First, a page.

Close to half a million children and young people are set to benefit from new mental health support teams, the secretary of state for health and social care has announced.
Starting next year, new Mental Health Support Teams will be available to a population of more than 470,000 children and young people in 25 different areas.
The teams will be based in and near schools and colleges, and will support up to 8,000 children and young people and will be responsible for a cluster of around 20 schools and colleges each.
‘Children and young people with mental illness should receive the same level of support as those with physical illness,’ said secretary of state Matt Hancock.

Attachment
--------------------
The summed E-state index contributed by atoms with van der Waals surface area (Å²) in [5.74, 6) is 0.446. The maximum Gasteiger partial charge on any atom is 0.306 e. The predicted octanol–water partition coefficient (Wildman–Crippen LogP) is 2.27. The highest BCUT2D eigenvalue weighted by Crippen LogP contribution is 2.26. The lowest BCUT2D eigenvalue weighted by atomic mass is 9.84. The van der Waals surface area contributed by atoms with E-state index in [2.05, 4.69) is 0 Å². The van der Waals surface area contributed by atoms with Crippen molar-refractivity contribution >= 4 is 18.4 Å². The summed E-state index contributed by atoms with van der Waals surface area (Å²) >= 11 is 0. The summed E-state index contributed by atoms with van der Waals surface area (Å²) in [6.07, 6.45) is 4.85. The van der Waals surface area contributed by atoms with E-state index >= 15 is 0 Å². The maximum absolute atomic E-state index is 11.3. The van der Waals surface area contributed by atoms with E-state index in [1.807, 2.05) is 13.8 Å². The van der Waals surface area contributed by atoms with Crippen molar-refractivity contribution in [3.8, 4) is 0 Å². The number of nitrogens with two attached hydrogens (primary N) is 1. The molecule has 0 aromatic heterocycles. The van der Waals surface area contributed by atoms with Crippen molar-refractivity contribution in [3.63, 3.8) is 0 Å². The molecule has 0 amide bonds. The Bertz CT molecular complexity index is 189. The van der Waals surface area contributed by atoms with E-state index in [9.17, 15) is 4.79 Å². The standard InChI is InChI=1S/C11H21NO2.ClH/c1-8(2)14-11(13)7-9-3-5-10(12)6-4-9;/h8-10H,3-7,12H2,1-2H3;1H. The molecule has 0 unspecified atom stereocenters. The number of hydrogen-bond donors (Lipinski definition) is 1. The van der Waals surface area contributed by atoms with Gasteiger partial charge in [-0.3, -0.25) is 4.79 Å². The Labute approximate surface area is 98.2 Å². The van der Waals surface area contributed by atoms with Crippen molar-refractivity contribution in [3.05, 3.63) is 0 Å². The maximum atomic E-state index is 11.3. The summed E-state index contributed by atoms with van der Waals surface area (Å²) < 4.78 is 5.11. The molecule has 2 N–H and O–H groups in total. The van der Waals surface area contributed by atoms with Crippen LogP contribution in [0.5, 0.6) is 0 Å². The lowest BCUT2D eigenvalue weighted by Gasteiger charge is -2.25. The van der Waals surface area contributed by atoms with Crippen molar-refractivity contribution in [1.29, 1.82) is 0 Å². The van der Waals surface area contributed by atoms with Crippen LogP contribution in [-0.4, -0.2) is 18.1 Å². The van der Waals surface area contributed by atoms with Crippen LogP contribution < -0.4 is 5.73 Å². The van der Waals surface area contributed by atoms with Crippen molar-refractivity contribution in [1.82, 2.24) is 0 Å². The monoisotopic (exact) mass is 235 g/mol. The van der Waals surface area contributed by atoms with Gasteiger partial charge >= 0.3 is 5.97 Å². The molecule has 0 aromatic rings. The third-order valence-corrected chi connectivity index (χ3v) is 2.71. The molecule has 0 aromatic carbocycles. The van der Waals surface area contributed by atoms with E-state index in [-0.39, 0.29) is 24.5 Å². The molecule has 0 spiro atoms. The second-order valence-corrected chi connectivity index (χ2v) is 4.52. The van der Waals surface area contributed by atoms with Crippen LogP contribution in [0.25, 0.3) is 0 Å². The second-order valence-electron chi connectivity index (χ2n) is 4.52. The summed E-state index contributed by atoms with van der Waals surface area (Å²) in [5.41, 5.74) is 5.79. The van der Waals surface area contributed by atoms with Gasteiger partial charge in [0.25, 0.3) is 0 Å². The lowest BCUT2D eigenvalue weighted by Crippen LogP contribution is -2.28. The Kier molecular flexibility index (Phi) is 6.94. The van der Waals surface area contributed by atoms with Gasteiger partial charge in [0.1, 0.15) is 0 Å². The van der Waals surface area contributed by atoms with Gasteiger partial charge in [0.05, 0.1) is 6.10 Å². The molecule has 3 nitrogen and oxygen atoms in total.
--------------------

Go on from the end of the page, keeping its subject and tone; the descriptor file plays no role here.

‘Made possible by the extra £20.5bn we are investing in the NHS, today’s announcement will see the health and education systems come together so our children can access the help they need at school and takes us a step closer to achieving our goal of parity between mental and physical health.’
Education secretary Damian Hinds commented: ‘Children today experience pressures that we as adults often find hard to appreciate, or possibly even understand.
‘We are much more aware of mental health in the education sector now than in decades gone by and rightly so, and teachers are often able to recognise the early warning signs of changes in their pupils’ behaviour or mood, but they are not mental health professionals.
‘That’s why through these new support teams working with schools, we will speed up access to specialist services and make expert advice available to those who need it the most.’